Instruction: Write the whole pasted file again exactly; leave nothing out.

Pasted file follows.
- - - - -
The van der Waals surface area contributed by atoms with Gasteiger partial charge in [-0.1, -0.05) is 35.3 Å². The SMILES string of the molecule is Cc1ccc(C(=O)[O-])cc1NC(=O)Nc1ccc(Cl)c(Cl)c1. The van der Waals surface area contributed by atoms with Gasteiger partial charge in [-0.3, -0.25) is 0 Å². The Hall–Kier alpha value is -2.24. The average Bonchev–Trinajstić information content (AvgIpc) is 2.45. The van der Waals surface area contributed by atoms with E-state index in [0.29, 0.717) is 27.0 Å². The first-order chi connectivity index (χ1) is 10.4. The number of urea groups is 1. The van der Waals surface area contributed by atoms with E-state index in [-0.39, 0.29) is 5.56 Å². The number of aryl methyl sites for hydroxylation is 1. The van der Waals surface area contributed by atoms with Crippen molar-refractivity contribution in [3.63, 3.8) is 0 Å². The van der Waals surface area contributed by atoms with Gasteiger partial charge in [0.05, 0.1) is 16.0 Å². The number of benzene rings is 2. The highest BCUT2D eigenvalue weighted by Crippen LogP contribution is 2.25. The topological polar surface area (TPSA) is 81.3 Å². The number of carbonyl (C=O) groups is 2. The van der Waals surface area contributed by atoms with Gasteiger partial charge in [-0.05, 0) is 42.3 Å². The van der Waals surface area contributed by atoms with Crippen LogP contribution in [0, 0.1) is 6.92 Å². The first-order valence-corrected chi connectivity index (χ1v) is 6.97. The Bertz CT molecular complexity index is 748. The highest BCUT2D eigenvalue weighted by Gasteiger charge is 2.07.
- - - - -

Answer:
The van der Waals surface area contributed by atoms with Gasteiger partial charge in [-0.1, -0.05) is 35.3 Å². The SMILES string of the molecule is Cc1ccc(C(=O)[O-])cc1NC(=O)Nc1ccc(Cl)c(Cl)c1. The van der Waals surface area contributed by atoms with Gasteiger partial charge in [-0.3, -0.25) is 0 Å². The Hall–Kier alpha value is -2.24. The average Bonchev–Trinajstić information content (AvgIpc) is 2.45. The van der Waals surface area contributed by atoms with E-state index in [0.29, 0.717) is 27.0 Å². The first-order chi connectivity index (χ1) is 10.4. The number of urea groups is 1. The van der Waals surface area contributed by atoms with E-state index in [-0.39, 0.29) is 5.56 Å². The number of aryl methyl sites for hydroxylation is 1. The van der Waals surface area contributed by atoms with Crippen molar-refractivity contribution in [3.63, 3.8) is 0 Å². The van der Waals surface area contributed by atoms with Gasteiger partial charge in [0.05, 0.1) is 16.0 Å². The number of benzene rings is 2. The highest BCUT2D eigenvalue weighted by Crippen LogP contribution is 2.25. The topological polar surface area (TPSA) is 81.3 Å². The number of carbonyl (C=O) groups is 2. The van der Waals surface area contributed by atoms with Gasteiger partial charge in [-0.05, 0) is 42.3 Å². The van der Waals surface area contributed by atoms with Crippen LogP contribution in [0, 0.1) is 6.92 Å². The first-order valence-corrected chi connectivity index (χ1v) is 6.97. The Bertz CT molecular complexity index is 748. The highest BCUT2D eigenvalue weighted by Gasteiger charge is 2.07.